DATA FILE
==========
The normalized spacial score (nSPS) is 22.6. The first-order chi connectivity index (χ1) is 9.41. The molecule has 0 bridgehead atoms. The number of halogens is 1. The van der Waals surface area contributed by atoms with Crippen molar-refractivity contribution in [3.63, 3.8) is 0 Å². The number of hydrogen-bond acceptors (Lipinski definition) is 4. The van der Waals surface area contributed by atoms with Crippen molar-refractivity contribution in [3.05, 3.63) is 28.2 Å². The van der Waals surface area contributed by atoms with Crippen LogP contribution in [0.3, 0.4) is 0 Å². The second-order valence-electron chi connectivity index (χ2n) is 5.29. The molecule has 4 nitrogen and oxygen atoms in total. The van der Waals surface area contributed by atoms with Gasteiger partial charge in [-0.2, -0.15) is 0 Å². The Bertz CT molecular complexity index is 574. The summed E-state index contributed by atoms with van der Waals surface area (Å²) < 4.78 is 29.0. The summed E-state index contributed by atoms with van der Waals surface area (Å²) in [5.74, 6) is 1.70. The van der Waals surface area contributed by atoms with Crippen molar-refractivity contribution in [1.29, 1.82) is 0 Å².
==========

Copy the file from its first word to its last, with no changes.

The normalized spacial score (nSPS) is 22.6. The first-order chi connectivity index (χ1) is 9.41. The molecule has 0 bridgehead atoms. The number of halogens is 1. The van der Waals surface area contributed by atoms with Crippen molar-refractivity contribution in [3.63, 3.8) is 0 Å². The number of hydrogen-bond acceptors (Lipinski definition) is 4. The van der Waals surface area contributed by atoms with Crippen molar-refractivity contribution in [3.05, 3.63) is 28.2 Å². The van der Waals surface area contributed by atoms with Crippen LogP contribution in [0.3, 0.4) is 0 Å². The second-order valence-electron chi connectivity index (χ2n) is 5.29. The molecule has 4 nitrogen and oxygen atoms in total. The van der Waals surface area contributed by atoms with Gasteiger partial charge in [-0.2, -0.15) is 0 Å². The Bertz CT molecular complexity index is 574. The summed E-state index contributed by atoms with van der Waals surface area (Å²) < 4.78 is 29.0. The summed E-state index contributed by atoms with van der Waals surface area (Å²) in [5.74, 6) is 1.70. The van der Waals surface area contributed by atoms with Crippen molar-refractivity contribution in [1.29, 1.82) is 0 Å².